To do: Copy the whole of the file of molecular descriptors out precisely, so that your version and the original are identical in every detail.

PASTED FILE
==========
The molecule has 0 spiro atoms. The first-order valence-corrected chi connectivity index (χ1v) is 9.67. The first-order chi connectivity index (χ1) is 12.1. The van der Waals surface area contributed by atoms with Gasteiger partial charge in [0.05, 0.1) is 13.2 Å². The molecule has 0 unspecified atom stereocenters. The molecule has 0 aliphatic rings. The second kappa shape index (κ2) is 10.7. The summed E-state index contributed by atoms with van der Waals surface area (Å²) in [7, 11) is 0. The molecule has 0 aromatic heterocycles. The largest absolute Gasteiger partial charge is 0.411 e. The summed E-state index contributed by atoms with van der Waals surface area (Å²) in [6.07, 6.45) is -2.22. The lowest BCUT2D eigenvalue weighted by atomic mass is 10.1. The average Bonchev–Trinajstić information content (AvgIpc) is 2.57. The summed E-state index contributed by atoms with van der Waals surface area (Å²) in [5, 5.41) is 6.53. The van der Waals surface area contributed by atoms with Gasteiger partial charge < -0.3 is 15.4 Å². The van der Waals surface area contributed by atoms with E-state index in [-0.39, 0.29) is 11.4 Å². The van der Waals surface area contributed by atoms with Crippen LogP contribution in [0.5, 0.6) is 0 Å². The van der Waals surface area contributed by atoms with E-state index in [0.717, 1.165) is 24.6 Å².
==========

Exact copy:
The molecule has 0 spiro atoms. The first-order valence-corrected chi connectivity index (χ1v) is 9.67. The first-order chi connectivity index (χ1) is 12.1. The van der Waals surface area contributed by atoms with Gasteiger partial charge in [0.05, 0.1) is 13.2 Å². The molecule has 0 unspecified atom stereocenters. The molecule has 0 aliphatic rings. The second kappa shape index (κ2) is 10.7. The summed E-state index contributed by atoms with van der Waals surface area (Å²) in [7, 11) is 0. The molecule has 0 aromatic heterocycles. The largest absolute Gasteiger partial charge is 0.411 e. The summed E-state index contributed by atoms with van der Waals surface area (Å²) in [6.07, 6.45) is -2.22. The lowest BCUT2D eigenvalue weighted by atomic mass is 10.1. The average Bonchev–Trinajstić information content (AvgIpc) is 2.57. The summed E-state index contributed by atoms with van der Waals surface area (Å²) in [5, 5.41) is 6.53. The van der Waals surface area contributed by atoms with Gasteiger partial charge < -0.3 is 15.4 Å². The van der Waals surface area contributed by atoms with E-state index in [-0.39, 0.29) is 11.4 Å². The van der Waals surface area contributed by atoms with Crippen LogP contribution in [0.5, 0.6) is 0 Å². The van der Waals surface area contributed by atoms with E-state index in [0.717, 1.165) is 24.6 Å².